With dreaded tasks hanging over your head, you’ll feel more drained and uneasy than if you just tackle them, says Gretchen Rubin.
Rubin spent a year test-driving studies and theories about how to be happier, then wrote a book about it, called The Happiness Project.
Next time you don’t feel like making that phone call or going to the gym, try these strategies:
1. Do it first thing in the morning. “You’re going to be able to think of more creative excuses as the day goes along,” says Rubin. “No delay is the best way.”
2. Make it a daily habit. Sometimes it’s easier to do something every day rather than less frequently. A friend of Rubin’s convinced her to write on her blog every day rather than doing it two or three times a week. It worked—“there’s no dithering,” she says.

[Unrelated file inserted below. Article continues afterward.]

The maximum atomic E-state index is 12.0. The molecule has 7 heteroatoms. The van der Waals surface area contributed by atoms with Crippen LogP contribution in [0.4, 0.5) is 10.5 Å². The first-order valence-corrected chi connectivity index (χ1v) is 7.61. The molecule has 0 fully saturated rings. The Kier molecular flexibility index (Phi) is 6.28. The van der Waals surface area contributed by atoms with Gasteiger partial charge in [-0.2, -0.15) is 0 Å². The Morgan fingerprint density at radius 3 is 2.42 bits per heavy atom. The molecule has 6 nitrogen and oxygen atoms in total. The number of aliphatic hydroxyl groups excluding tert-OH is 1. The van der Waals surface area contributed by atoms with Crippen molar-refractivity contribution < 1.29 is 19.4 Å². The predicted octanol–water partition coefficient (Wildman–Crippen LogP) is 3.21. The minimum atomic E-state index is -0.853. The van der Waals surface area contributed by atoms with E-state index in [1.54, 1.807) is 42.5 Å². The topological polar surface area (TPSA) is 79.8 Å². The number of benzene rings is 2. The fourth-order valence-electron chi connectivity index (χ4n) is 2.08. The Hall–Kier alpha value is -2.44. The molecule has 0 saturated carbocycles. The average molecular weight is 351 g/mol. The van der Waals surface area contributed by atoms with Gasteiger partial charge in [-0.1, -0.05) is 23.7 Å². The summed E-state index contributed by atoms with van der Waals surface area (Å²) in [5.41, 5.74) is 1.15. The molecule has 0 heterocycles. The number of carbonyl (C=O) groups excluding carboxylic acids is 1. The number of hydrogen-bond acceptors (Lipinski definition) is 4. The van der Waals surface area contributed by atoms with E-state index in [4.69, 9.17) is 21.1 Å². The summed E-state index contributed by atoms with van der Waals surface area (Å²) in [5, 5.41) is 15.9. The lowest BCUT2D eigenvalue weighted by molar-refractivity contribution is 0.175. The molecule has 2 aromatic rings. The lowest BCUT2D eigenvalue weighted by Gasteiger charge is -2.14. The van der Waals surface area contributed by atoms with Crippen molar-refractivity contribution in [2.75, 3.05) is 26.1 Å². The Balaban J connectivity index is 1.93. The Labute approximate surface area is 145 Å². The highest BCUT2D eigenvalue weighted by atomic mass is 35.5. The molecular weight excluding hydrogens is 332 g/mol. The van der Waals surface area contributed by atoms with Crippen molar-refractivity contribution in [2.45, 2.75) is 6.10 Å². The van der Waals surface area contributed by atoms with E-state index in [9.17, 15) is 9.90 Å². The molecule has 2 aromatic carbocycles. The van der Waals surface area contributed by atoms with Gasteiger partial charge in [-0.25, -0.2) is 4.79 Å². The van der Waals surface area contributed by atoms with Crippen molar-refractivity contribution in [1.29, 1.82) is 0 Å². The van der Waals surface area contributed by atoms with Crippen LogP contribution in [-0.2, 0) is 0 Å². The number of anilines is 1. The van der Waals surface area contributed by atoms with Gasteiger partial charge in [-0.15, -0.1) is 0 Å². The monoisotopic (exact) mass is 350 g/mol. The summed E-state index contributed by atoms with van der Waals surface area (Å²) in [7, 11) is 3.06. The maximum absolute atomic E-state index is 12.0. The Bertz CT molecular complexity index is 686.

3. Assemble the right tools. Clear off your desk or gather the materials you need to do the work.
“There’s a wonderful term that chefs use: mise en place, French for ‘everything in place,’” Rubin says. “It describes the preparation done before starting to cook: gathering ingredients and implements, chopping, measuring, etc.” It’s also a state of mind. It means you’re truly ready to begin to work.
4. Write down your goal. On a piece of paper, write, “By the end of today, July 9, I will have _____.”
5. Remind yourself that finishing a dreaded task is tremendously energizing. Says Rubin, “Studies show that hitting a goal releases chemicals in the brain that give you pleasure. You’ll get a big lift from it.”
— Adapted from “Six Tips for Forcing Yourself to Tackle a Dreaded Task,” Gretchen Rubin, The Happiness Project.